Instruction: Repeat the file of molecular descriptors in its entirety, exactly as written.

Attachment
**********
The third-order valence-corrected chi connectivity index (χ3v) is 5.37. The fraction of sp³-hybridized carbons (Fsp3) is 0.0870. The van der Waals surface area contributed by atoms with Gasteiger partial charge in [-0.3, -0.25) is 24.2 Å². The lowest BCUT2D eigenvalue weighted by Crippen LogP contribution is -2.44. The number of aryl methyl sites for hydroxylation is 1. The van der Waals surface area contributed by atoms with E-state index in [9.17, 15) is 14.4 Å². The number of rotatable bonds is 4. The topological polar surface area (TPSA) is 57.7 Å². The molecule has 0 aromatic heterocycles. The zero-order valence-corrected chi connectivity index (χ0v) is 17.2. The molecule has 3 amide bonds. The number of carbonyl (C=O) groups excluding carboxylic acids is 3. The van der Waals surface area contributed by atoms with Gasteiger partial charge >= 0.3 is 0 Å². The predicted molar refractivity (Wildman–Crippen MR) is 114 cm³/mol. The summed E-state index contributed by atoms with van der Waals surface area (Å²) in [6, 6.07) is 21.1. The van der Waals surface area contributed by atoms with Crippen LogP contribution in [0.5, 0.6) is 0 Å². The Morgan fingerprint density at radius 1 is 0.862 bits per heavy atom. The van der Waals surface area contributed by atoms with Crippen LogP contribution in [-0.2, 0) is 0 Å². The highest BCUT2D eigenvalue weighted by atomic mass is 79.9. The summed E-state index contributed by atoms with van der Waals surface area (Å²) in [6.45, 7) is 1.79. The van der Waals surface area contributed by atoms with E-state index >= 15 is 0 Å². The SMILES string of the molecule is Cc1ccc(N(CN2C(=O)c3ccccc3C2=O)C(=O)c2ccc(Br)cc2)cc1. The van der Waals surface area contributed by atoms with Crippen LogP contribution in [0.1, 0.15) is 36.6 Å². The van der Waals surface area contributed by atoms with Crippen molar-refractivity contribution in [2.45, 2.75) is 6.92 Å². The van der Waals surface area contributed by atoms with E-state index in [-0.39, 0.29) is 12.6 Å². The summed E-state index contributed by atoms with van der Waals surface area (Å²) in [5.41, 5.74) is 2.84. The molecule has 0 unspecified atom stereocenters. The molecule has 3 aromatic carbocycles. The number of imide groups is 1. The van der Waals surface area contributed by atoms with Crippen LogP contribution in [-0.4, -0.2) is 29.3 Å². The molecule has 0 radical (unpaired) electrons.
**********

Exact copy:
The third-order valence-corrected chi connectivity index (χ3v) is 5.37. The fraction of sp³-hybridized carbons (Fsp3) is 0.0870. The van der Waals surface area contributed by atoms with Gasteiger partial charge in [-0.3, -0.25) is 24.2 Å². The lowest BCUT2D eigenvalue weighted by Crippen LogP contribution is -2.44. The number of aryl methyl sites for hydroxylation is 1. The van der Waals surface area contributed by atoms with E-state index in [9.17, 15) is 14.4 Å². The number of rotatable bonds is 4. The topological polar surface area (TPSA) is 57.7 Å². The molecule has 0 aromatic heterocycles. The zero-order valence-corrected chi connectivity index (χ0v) is 17.2. The molecule has 3 amide bonds. The number of carbonyl (C=O) groups excluding carboxylic acids is 3. The van der Waals surface area contributed by atoms with Gasteiger partial charge >= 0.3 is 0 Å². The predicted molar refractivity (Wildman–Crippen MR) is 114 cm³/mol. The summed E-state index contributed by atoms with van der Waals surface area (Å²) in [6, 6.07) is 21.1. The van der Waals surface area contributed by atoms with Crippen LogP contribution in [0.5, 0.6) is 0 Å². The Morgan fingerprint density at radius 1 is 0.862 bits per heavy atom. The van der Waals surface area contributed by atoms with Crippen LogP contribution in [-0.2, 0) is 0 Å². The highest BCUT2D eigenvalue weighted by atomic mass is 79.9. The summed E-state index contributed by atoms with van der Waals surface area (Å²) in [6.45, 7) is 1.79. The van der Waals surface area contributed by atoms with E-state index >= 15 is 0 Å². The SMILES string of the molecule is Cc1ccc(N(CN2C(=O)c3ccccc3C2=O)C(=O)c2ccc(Br)cc2)cc1. The van der Waals surface area contributed by atoms with Crippen LogP contribution in [0.1, 0.15) is 36.6 Å². The van der Waals surface area contributed by atoms with Crippen molar-refractivity contribution in [2.45, 2.75) is 6.92 Å². The van der Waals surface area contributed by atoms with E-state index in [-0.39, 0.29) is 12.6 Å². The summed E-state index contributed by atoms with van der Waals surface area (Å²) in [5.41, 5.74) is 2.84. The molecule has 0 unspecified atom stereocenters. The molecule has 3 aromatic carbocycles. The number of imide groups is 1. The van der Waals surface area contributed by atoms with Crippen LogP contribution in [-0.4, -0.2) is 29.3 Å². The molecule has 0 radical (unpaired) electrons.